ANCHORAGE, Alaska (AP) — The world’s most famous sled dog race has denied entry to a 78-year-old musher for the 2020 race over dog care concerns raised by race officials, something Jim Lanier adamantly denies.
Lanier, whose first Iditarod Trail Sled Dog Race was in 1979, dropped out the last four times he started the grueling 1,000-mile race that goes over two mountain ranges, the Yukon River and along the wind-swept and icy Bering Sea coast.
In 2018, musher Scott Janssen came across Lanier late in the race and found he was stuck and starting to freeze.
Lanier says that was exaggerated. He got caught by a big wind 40 miles from the end of the race and was blown out to the Bering Sea.
“I wasn’t anywhere near death, I just couldn’t get myself and the team going,” Lanier told The Associated Press on Friday.
Iditarod Trail Sled Dog Race chief operations officer Chas St. George told the AP in an email that the race’s Qualifying Review Board examines each entrant, and the board’s first priority is to ensure each musher has the ability to care for his or her team.
Lanier was informed Wednesday that his application to race next year had been denied after that review.
The review board based its decision on observations made by the race marshal and judges when Lanier dropped out in 2018, St. George said. The board also reviewed observations made by race marshal and chief veterinarian made this year in another long-distance, the Yukon Quest International Sled Dog Race.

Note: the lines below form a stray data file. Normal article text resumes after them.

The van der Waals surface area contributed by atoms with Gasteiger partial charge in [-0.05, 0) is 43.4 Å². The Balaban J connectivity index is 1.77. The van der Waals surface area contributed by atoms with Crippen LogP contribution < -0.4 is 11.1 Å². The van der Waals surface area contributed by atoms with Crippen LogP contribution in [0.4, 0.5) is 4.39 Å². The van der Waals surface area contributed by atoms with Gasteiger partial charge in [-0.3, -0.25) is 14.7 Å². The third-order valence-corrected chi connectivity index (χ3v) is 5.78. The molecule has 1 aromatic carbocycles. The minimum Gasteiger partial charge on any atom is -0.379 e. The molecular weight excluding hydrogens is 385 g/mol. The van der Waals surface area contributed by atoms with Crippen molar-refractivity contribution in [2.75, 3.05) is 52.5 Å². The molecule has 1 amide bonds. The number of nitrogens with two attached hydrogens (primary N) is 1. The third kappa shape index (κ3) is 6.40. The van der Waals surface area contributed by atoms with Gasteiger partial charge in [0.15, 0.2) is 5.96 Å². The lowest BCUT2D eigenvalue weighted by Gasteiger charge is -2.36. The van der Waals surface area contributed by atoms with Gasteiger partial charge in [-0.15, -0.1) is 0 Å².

Lanier took 12 days to complete that 1,000-mile (1,610-kilometer) race, finishing 24th among the 27th mushers to reach the finish line. He disputes what he called a poor report from the Yukon Quest.
“I totally disagree with the report, particularly with the part that said the team didn’t finish well,” Lanier said. “I finished with nine dogs that were in terrific shape.”
The Iditarod is facing pressure by animal rights groups, who say the race is cruel to dogs. People for the Ethical Treatment of Animals is the race’s biggest critic, and continues to put pressure on the race’s sponsors.
“I do understand their concerns generated by PETA,” Lanier said. “And I know that the race needs to pay attention to that and focus on care of the dogs but I do feel … it is probably true that I’m a bit of a scapegoat.”
Lanier was born in 1940 in Washington, D.C., and grew up in Fargo, North Dakota. He came to Anchorage in 1967 to work at the Alaska Native Medical Center.
Later, he moved to Providence Alaska Medical Center, where he had a 33-year career as a pathologist before retiring, according to his biography on his kennel’s website. His wife, Anna Bondarenko, was the first Russian woman to enter and finish the Iditarod, in 2000, the website said.
Lanier has finished the Iditarod 16 times, the last in 2013. His best-ever finish was 18th in 2004.
St. George called Lanier an “Iditarod icon,” and said he would certainly be eligible for the 2021 race after further review by race officials.
“We hope he will continue to strive for his goal of completing the Iditarod over a span of six decades,” St. George said.
Lanier said he is hopeful race officials would change their minds and let him run. The race should embrace older participants, he said. He would be 79 when the race starts next March.
There are plenty of fans “who really like to see us old guys out there doing good. That should be a plus for the race, a really big plus, it seems to me,” Lanier said.
“That’s exactly why I think this is a mistake on their part, and I think their concerns about dog care, while understandable, are unwarranted in my case,” he said.
AP Researcher Jennifer Farrar in New York contributed to this report.